The Barcelona World Race suffered the loss of another competitor boat yesterday when the French boat Veolia Environnement lots its rig. The boat is currently proceeding toward Australia under jury rig (photo at left).
From the press release: Veolia Environnement skippered by French sailors Roland Jourdain and Jean-Luc Nelias dismasted at 1800 GMT today (Monday, 17.12.07), the skippers are unharmed, and the boat itself undamaged. Veolia Environnement, lying in third place in the Barcelona World Race, was sailing in 22 knots of wind with full mainsail and gennaker, when they were hit by a stronger 30 knot gust of wind forcing the boat to ‘nose-dive’ into a 2 -3 metre wave – the mast broke suddenly 3.5 to 4 metres up from the deck. The position at the time of dismasting was 48 49.49N, 82 42.41E, approximately 1660 miles south-west of the SW tip of Australia and approximately 500 miles east of the Kerguelen Islands.
After cutting the mast away to avoid secondary damage to the boat, the skippers managed to save the boom and one of the outriggers (that support the mast) and once daylight comes will use these parts to build a jury rig to propel the boat under sail, without assistance, towards Australia. Currently however they are advancing at 5 to 6 knots under engine.
From Roland Jourdain:
“It all happened really fast. We dismasted while sailing downwind, in circumstances really close to the ones PRB had (when they broke their mast). We were under full main and gennaker, under autopilot. I was just waking up after a nap, Jean-Luc was on watch, we were both inside. There was 22 knots of wind, we were not pushing hard. There was a gust at 30 knots, the boat picked up speed and surfed down a wave, then nosedived and the mast just broke. We managed to clear up everything relatively quickly, it was done in an hour. The problem was that the mainsail was spread over the boat, we had to cut it, but we salvaged the boom and an outrigger. The mast broke 3.5 to 4 metres above deck level. Everything went overboard, and the stanchions were torn off, but the hull is intact. We’re waiting for daybreak then we’ll start working on a jury rig. We’re motoring towards Australia, at 5 to 6 knots of speed, we have enough fuel for roughly 60 hours.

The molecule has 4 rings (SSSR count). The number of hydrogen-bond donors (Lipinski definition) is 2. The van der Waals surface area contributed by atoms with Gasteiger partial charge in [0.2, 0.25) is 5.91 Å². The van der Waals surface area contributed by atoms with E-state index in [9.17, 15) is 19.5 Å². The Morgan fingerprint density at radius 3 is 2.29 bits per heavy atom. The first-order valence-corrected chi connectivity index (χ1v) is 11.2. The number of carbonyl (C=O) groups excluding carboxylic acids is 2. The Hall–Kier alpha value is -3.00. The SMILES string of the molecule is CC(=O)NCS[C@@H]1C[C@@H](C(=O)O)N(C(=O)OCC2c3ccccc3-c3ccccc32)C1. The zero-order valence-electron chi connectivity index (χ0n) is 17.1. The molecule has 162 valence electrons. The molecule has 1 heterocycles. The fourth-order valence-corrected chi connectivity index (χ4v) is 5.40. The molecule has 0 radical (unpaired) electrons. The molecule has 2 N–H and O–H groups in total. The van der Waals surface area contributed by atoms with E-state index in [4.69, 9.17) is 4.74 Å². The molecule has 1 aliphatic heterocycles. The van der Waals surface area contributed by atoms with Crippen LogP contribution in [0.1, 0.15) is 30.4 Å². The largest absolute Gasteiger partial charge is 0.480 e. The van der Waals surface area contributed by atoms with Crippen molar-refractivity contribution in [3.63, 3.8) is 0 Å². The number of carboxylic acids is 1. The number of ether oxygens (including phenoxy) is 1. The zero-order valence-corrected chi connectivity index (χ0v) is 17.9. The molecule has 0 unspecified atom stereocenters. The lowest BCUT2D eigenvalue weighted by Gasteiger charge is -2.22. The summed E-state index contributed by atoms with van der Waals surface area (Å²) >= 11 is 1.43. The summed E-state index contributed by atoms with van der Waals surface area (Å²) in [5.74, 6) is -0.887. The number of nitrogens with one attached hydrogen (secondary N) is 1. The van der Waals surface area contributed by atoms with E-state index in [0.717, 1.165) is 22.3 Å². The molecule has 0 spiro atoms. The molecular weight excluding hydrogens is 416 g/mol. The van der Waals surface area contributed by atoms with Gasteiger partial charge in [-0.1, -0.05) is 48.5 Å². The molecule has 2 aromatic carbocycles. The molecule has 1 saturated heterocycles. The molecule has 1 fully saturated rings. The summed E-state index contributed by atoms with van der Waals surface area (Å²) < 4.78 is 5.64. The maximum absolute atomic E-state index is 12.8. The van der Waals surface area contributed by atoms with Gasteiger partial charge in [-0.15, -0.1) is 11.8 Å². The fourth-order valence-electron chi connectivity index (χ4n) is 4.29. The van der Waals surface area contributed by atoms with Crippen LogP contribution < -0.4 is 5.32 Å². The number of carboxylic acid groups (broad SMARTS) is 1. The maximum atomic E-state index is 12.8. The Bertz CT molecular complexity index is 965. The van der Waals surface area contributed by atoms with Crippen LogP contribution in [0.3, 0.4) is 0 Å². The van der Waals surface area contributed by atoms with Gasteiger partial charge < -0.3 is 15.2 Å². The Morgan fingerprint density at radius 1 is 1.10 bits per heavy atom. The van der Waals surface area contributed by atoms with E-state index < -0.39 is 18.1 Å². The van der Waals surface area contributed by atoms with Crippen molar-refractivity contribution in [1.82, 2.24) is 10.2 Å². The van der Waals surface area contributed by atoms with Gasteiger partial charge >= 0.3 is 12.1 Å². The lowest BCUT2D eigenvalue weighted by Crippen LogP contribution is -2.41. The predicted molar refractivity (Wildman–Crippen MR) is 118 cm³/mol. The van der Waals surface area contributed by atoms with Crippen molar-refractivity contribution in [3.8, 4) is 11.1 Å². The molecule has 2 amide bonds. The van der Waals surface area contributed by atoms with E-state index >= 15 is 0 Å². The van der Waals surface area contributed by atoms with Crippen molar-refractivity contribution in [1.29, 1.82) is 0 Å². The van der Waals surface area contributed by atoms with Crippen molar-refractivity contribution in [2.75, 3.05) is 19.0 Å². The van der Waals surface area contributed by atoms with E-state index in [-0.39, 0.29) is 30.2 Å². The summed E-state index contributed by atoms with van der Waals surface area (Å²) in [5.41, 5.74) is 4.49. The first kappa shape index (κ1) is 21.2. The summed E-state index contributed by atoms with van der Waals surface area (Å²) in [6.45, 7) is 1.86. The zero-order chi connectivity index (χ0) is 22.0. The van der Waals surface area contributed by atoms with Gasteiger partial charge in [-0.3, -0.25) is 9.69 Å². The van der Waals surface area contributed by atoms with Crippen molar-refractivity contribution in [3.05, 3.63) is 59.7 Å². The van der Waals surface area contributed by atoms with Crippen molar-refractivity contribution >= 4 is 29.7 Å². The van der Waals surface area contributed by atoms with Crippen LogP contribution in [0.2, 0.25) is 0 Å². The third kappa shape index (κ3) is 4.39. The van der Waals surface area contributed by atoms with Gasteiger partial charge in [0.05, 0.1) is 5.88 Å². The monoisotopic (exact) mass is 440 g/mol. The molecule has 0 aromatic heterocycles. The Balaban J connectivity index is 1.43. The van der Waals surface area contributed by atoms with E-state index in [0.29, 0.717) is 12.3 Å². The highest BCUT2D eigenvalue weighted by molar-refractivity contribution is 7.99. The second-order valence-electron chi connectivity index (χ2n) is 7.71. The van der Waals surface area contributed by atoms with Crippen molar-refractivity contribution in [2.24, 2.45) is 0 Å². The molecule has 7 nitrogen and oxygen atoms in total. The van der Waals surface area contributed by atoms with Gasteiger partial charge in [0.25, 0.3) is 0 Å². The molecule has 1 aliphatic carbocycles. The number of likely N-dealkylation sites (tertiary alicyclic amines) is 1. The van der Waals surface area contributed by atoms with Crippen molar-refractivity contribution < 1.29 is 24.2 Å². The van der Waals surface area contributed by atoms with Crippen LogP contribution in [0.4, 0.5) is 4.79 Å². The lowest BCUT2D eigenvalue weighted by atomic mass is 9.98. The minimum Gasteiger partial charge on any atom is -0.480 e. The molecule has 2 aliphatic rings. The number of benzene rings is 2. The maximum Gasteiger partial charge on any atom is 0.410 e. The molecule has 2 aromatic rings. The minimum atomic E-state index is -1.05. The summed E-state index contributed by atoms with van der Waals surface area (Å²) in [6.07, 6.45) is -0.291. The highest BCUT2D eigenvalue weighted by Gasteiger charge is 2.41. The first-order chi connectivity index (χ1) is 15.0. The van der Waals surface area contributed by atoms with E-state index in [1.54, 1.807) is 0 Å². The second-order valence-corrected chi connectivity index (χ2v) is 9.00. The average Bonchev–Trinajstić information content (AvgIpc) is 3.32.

“It’s the third mast problem in a week, yet it’s too early to draw conclusions. PRB and us have the same mast, but it broke at different places. Delta Dore had a different spar – there are loads of reasons that could explain those breakages.
“Physically, we were pretty tired after our Kerguelen pit stop, but we were back on track with joy and motivation. We felt that a lot could still happen.and that’s what has fallen upon us. What’s crazy is that almost exactly three years ago, roughly in the same area, I broke my keel during the 2004 Vendée Globe, and in the 2000 edition, still in the same zone, my mast traveller broke!” concluded Jourdain.